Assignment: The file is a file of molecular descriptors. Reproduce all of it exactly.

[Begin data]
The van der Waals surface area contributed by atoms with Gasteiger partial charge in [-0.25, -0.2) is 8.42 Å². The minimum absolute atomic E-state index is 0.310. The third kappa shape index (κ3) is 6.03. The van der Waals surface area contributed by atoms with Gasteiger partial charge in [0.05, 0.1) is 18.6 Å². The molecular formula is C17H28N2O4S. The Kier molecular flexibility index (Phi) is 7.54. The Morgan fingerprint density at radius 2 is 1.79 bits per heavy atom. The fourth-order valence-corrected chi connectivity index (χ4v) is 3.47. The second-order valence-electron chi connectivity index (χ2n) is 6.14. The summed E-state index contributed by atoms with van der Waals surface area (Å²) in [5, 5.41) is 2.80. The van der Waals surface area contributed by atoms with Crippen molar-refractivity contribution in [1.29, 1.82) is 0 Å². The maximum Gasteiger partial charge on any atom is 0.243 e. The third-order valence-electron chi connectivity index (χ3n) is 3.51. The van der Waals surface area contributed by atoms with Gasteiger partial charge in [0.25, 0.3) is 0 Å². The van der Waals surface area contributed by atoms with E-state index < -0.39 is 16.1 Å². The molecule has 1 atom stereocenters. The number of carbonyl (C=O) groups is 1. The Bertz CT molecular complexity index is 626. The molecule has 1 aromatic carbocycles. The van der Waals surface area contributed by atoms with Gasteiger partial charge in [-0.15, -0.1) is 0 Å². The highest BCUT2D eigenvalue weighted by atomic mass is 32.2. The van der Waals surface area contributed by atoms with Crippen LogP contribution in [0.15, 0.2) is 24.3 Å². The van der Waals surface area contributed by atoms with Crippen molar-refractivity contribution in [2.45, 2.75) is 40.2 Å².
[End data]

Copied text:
The van der Waals surface area contributed by atoms with Gasteiger partial charge in [-0.25, -0.2) is 8.42 Å². The minimum absolute atomic E-state index is 0.310. The third kappa shape index (κ3) is 6.03. The van der Waals surface area contributed by atoms with Gasteiger partial charge in [0.05, 0.1) is 18.6 Å². The molecular formula is C17H28N2O4S. The Kier molecular flexibility index (Phi) is 7.54. The Morgan fingerprint density at radius 2 is 1.79 bits per heavy atom. The fourth-order valence-corrected chi connectivity index (χ4v) is 3.47. The second-order valence-electron chi connectivity index (χ2n) is 6.14. The summed E-state index contributed by atoms with van der Waals surface area (Å²) in [5, 5.41) is 2.80. The van der Waals surface area contributed by atoms with Crippen molar-refractivity contribution in [1.29, 1.82) is 0 Å². The maximum Gasteiger partial charge on any atom is 0.243 e. The third-order valence-electron chi connectivity index (χ3n) is 3.51. The van der Waals surface area contributed by atoms with Gasteiger partial charge in [0.25, 0.3) is 0 Å². The van der Waals surface area contributed by atoms with E-state index < -0.39 is 16.1 Å². The molecule has 1 atom stereocenters. The number of carbonyl (C=O) groups is 1. The Bertz CT molecular complexity index is 626. The molecule has 1 aromatic carbocycles. The van der Waals surface area contributed by atoms with Gasteiger partial charge in [-0.15, -0.1) is 0 Å². The highest BCUT2D eigenvalue weighted by atomic mass is 32.2. The van der Waals surface area contributed by atoms with Crippen LogP contribution in [0.15, 0.2) is 24.3 Å². The van der Waals surface area contributed by atoms with Crippen molar-refractivity contribution in [2.45, 2.75) is 40.2 Å².